Evaluating Single-Premium Insurance Policies
You are an investment adviser and your client, a white American woman who just today reached the age
of 65, is considering purchase of a single-premium insurance policy. The fundamental feature of this
policy is that the premium is paid all at once when the policy is written, and this one-payment feature
does not run afoul of any IRS tax codes. In her case, each dollar of premium generates 3.6914 dollars of
insurance to be paid at her death. She seeks to evaluate this insurance policy as an investment by
comparing it with an alternative strategy of investment (and reinvestment) in tax-free municipal bonds.
Her objective is to maximize the expected amount of money for her estate at the time of her death.
Some of the data you need in order to help her make her decision can be found in mortality tables issued
by the National Center for Health Statistics. Table 6 of Vital Statistics of the United States -- Mortality
is included in amended form as Exhibit 1. It shows, for example, that of 100,000 new-born white
females, 87,633 reached their 65th birthday. Of these, 999 died prior to their 66th birthday. Similar
calculations can be carried out to age 120, at which point you may assume that all of the women are
deceased. The data in the table is available on the network.
Let R be the random variable representing the residual life of your client, where residual life is the
number of years till her death. To simplify calculations and the use of the table, assume that all deaths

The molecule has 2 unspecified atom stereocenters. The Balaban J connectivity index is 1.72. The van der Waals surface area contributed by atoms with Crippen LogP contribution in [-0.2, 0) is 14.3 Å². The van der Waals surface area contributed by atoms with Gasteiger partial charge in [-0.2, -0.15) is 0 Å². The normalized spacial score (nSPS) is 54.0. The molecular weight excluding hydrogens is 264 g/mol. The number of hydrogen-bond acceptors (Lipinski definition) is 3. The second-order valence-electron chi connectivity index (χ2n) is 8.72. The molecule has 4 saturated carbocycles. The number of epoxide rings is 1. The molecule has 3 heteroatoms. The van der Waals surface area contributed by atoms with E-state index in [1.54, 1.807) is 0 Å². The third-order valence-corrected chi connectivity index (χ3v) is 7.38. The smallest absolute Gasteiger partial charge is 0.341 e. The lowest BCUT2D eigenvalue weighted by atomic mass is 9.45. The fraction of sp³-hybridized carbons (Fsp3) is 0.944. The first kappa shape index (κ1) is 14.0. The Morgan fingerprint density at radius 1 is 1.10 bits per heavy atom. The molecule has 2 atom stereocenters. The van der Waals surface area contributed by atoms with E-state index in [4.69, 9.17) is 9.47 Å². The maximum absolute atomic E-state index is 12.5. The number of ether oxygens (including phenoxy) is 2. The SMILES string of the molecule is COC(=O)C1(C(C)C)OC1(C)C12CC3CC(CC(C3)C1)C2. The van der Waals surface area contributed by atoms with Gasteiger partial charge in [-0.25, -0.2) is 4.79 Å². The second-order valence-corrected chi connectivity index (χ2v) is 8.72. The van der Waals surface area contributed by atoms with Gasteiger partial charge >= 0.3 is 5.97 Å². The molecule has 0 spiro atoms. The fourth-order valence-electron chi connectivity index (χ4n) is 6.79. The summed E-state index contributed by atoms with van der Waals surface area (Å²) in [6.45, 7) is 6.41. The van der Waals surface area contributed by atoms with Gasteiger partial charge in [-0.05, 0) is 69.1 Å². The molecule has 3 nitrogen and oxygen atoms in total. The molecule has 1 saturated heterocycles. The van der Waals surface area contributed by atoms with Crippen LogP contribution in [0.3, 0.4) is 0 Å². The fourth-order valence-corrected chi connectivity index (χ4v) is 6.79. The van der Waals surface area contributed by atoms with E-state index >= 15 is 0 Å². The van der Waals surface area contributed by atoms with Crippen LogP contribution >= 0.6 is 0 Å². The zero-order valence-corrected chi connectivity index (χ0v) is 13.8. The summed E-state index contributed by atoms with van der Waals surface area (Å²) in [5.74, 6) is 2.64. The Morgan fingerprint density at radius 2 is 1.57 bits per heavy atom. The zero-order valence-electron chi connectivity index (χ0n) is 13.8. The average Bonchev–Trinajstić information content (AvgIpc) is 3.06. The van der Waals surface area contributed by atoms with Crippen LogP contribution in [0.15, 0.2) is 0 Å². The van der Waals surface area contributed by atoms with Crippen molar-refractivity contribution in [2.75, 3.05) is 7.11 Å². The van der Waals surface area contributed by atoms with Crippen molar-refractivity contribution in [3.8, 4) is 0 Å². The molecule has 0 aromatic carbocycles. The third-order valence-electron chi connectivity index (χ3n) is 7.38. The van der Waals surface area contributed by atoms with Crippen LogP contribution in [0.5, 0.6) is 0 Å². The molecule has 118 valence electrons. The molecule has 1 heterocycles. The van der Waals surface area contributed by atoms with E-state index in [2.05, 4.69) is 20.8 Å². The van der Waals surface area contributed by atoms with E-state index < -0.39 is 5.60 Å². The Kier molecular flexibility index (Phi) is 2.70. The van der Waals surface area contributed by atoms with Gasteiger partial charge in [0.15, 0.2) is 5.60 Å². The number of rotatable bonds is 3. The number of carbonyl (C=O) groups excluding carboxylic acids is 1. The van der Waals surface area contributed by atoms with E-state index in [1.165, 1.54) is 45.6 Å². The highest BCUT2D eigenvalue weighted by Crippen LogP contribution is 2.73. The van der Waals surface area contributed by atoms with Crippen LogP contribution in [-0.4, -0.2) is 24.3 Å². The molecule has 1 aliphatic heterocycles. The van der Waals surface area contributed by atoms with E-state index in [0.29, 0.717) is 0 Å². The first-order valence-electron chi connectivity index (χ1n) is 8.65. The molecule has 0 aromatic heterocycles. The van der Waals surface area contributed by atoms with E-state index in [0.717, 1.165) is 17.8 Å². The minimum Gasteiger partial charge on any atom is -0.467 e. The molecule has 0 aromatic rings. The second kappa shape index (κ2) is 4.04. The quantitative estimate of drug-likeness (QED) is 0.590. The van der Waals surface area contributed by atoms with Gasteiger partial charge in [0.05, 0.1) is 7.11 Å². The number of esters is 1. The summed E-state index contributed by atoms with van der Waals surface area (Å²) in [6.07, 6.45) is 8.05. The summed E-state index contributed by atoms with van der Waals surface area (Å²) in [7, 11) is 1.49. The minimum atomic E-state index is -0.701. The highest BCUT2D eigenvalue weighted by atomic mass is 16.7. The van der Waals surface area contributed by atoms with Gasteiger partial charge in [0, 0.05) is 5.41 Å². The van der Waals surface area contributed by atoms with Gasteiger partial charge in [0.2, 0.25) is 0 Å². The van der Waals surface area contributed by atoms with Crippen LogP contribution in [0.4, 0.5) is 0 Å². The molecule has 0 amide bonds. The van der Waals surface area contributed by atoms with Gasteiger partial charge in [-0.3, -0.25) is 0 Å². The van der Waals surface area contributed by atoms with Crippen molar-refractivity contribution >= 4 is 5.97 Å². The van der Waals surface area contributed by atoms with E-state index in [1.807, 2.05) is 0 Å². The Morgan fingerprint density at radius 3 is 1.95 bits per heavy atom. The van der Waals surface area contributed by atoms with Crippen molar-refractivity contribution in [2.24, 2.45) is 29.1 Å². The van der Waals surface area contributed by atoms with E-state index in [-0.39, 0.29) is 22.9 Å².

occur half way through the year. That is, if she dies between today and her 66th birthday, R= 0.5. If she
dies between her 68th and 69th birthday, R= 3.5. The probability distribution for R can be computed
from Exhibit 1.
Assume that the annual rate on tax-free municipal bonds is 6.50% and that all of the dividends
associated with these bonds can be reinvested at this rate. Assume also that the bonds mature at the
moment of death, that is, half way into each year. Thus, in two and a half years they would be worth
(1.065)2.5 = 1.1705 dollars per dollar invested.
The insurance policy is the superior investment if she lives only a short time whereas the alternative
strategy of investing in municipal bonds is preferable if she lives a very long time -- say 20 years or
longer. Today, you must help her decide which investment strategy to pursue, prior to knowing the
exact date of her demise. To aid in the comparison, ignore any potential tax effects and assume that the
probability of default is zero for both investments.
Answer the following questions. We will discuss the solutions in class on the date listed on the syllabus.
This assignment is to be completed individually -- you may discuss it within your group, but each
student should solve and submit their own solution.
1. Compute the probability distribution for R from the data in Exhibit 1. What are the mean and
standard deviation of R?
2. Assuming she invests one dollar in the municipal bonds today, what is the expected amount of
money on hand at the time of her death? What is its standard deviation?
3. What is the probability that the payout on the bonds exceeds the payout on the insurance policy?
4. Based on her criteria of maximizing the expected amount of money on hand at the time of her death,
which investment is preferable, the bonds or the insurance policy?
5. Defining rates of return for random cash flows can be problematic, but let's try anyway. The
insurance company pays 3.6914 at the time of death. Define the implicit rate of return for the
insurance policy as that rate i you would have to earn on the tax-free municipal bonds to match this
payout in expectation. What is the implicit rate of return on the insurance policy?
This case was written by Professor Steven Lippman, UCLA.
Table 6. Life table for white females: United States, 2003
Amended with mortality statistics for 2003, ages 100+